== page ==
Choosing a trademark with an appealing connotation normally is desirable. But if the mark conveys a plausible but false idea about some aspect of the goods or services, it may be considered to be deceptive. The dividing line is not always obvious.
A trademark signifies the source of a product or service. Generally, the most protectable mark is a coined term (a made-up word), an arbitrary term (a word for something that has no relationship to the product or service), or a suggestive term (a word that makes the product or service seem desirable). These types of mark are immediately registrable.
Even a merely descriptive term (a word that conveys an immediate idea of an ingredient, quality, characteristic, function or feature of the product or service) may be registered if the applicant disclaims the exclusive right to use that term apart from the mark as a whole or if consumers come to recognize a “secondary meaning” in that term as an identification of the source of the product or service in addition to its descriptive connotation.
What if the term misdescribes some aspect of the product or service? If the misdescriptive term is obviously so, it will be registrable as if it were an arbitrary word as applied to that product or service. However, if the falsity of the misdescription is not obvious, the term is considered to be a deceptively misdescriptive term, which still will be registrable if it acquires a secondary meaning as a source identification.
However, a totally different category is a deceptive term (a deceptively misdescriptive term for which the falsity will materially affect the consumer’s purchasing decision). Such a term is completely precluded from registration under any circumstances, even if it is disclaimed or is claimed to have acquired secondary meaning. Its use also may run afoul of the Federal Trade Commission rules against deceptive or misleading advertising.
How do you decide whether a term is deceptively misdescriptive (registrable with secondary meaning) or deceptive (unregistrable)?
To do so, you must get into the mindset of the proverbial ordinary consumer to decide whether the deception will be a motivating factor in the decision to purchase the product or service. Ironically, the more persuasive a deceptively misdescriptive mark may be, the less registrable it may be.
BandGrip, Inc. filed an intent to use application to register SMART SUTURE for “bandages for surgical use for skin wounds having mechanical hooks that penetrate the skin on either side of the wound for attachment to the skin.” A photo of the proposed product showed that this product would indeed be a type of bandage.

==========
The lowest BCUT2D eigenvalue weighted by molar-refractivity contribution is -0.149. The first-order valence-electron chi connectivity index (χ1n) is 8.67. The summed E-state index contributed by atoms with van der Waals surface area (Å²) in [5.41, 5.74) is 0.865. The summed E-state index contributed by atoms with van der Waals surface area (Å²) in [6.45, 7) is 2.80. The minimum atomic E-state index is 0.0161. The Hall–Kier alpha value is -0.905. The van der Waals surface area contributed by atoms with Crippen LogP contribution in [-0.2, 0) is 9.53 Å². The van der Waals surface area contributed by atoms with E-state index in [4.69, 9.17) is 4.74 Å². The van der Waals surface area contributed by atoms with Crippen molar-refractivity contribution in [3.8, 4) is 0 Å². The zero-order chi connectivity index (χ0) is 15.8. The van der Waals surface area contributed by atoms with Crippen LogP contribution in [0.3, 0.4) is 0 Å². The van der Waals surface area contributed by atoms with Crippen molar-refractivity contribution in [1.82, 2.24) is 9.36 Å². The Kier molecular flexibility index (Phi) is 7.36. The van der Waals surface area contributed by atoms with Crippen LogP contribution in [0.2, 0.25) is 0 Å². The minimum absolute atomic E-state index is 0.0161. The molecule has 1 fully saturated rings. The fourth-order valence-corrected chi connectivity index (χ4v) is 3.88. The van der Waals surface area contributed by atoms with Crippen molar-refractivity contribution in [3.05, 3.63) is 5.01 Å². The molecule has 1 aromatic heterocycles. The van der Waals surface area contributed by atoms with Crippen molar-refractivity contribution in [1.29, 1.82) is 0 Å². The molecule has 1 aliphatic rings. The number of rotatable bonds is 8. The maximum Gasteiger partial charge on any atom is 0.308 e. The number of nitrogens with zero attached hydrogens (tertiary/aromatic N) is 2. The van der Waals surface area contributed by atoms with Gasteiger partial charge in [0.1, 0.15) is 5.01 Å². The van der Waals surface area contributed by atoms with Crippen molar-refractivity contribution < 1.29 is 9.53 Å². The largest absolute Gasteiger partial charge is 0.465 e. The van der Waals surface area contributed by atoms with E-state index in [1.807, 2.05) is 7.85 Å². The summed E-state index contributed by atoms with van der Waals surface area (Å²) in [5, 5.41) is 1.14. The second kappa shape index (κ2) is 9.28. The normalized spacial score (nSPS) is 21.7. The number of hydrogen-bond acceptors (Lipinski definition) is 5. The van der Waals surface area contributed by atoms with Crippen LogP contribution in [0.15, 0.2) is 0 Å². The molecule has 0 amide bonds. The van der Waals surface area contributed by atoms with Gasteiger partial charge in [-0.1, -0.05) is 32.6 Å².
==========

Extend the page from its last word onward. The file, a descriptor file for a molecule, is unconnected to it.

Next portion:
The Examining Attorney refused registration on the ground that the mark was deceptive in relation to bandages. BandGrip appealed to the Trademark Trial and Appeal Board (TTAB). The TTAB affirmed the refusal.
The evidence established that sutures and bandages are separate and distinct products. A dictionary defined a “bandage” as “a strip of fabric used especially to cover, dress and bind up wounds.” Another dictionary defined a “suture” as “the fine thread or other material used surgically to close a wound or join tissue.” BandGrip itself distinguished its bandage from a suture in its adverting materials:
“Unlike the raised surfaces of staples and zippers, and the “whiskers” associated with sutures, the smooth surface of BandGrip Micro-Anchor Skin Closures doesn’t catch on dressings or clothing.”
So the TTAB found that the term SMART SUTURE was misdescriptive for bandages.
The next question was whether purchasers would believe that goods bearing the mark SMART SUTURE were sutures rather than bandages causing the mark to be considered deceptively misdescriptive? Although one might think that a picture on the product’s packaging would remove the deceptiveness aspect by clarifying that the product is a bandage and not a suture, the TTAB generally does not consider marketing materials, and limits its analysis to the mark itself and the goods or services specified in the application. The TTAB found that the false description was believable since sutures and bandages serve a similar purpose (to close a wound) and may be used together,
The final issue was whether the believable falsity of this deceptively misdescriptive mark would be material to the purchasing decision. Although the record lacked direct evidence of consumer preference and motivation, indirect evidence convinced the TTAB that doctors, nurses, and other caregivers prefer sutures out of habit, need, and training. Therefore, the TTAB concluded that this falsely descriptive mark would affect the purchasing decision.
BandGrip undoubtedly believed that SMART SUTURE was a cleverly suggestive mark for bandages. But the TTAB affirmed the refusal to register SMART SUTURE on the ground that this mark was deceptive as applied to bandages.
BandGrip, Inc., Application No. 88265665 (October 21, 2021)
Author’s Note: In 1808, Walter Scott wrote, “O, what a tangled web we weave when first we practice to deceive!”
In the trademark world, however, deception focuses on the purchaser’s mindset regardless of the intention of the marketing party.
If you select a mark consisting of or containing a clever term that might misdescribe your product or service, you need to consider whether that term’s cleverness, rather than its misdescriptiveness, will be apparent to a consumer. If not, and if that term may be important to the consumer’s purchasing decision, you probably should rethink your mark.
These fuzzy distinctions can make predictions difficult, but the consequences may be important.
For further information, please contact William M Borchard or your CLL attorney.